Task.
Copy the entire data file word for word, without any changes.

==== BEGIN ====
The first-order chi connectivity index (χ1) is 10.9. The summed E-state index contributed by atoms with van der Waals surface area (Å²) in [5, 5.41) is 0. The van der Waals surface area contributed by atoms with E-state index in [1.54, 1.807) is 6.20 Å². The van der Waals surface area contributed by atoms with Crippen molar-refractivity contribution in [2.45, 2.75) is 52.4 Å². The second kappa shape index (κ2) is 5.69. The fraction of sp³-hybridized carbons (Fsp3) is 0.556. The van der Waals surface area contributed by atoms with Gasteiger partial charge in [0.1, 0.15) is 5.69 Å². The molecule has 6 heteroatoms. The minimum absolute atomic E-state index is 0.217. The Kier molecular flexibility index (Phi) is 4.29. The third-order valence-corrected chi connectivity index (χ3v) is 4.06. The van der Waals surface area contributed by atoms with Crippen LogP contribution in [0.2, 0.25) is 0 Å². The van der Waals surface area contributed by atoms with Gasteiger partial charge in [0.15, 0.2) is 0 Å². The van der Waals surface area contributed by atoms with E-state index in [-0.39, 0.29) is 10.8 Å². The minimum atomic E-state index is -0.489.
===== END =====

The first-order chi connectivity index (χ1) is 10.9. The summed E-state index contributed by atoms with van der Waals surface area (Å²) in [5, 5.41) is 0. The van der Waals surface area contributed by atoms with E-state index in [1.54, 1.807) is 6.20 Å². The van der Waals surface area contributed by atoms with Crippen molar-refractivity contribution in [2.45, 2.75) is 52.4 Å². The second kappa shape index (κ2) is 5.69. The fraction of sp³-hybridized carbons (Fsp3) is 0.556. The van der Waals surface area contributed by atoms with Gasteiger partial charge in [0.1, 0.15) is 5.69 Å². The molecule has 6 heteroatoms. The minimum absolute atomic E-state index is 0.217. The Kier molecular flexibility index (Phi) is 4.29. The third-order valence-corrected chi connectivity index (χ3v) is 4.06. The van der Waals surface area contributed by atoms with Crippen LogP contribution in [0.2, 0.25) is 0 Å². The van der Waals surface area contributed by atoms with Gasteiger partial charge in [0.15, 0.2) is 0 Å². The van der Waals surface area contributed by atoms with E-state index in [-0.39, 0.29) is 10.8 Å². The minimum atomic E-state index is -0.489.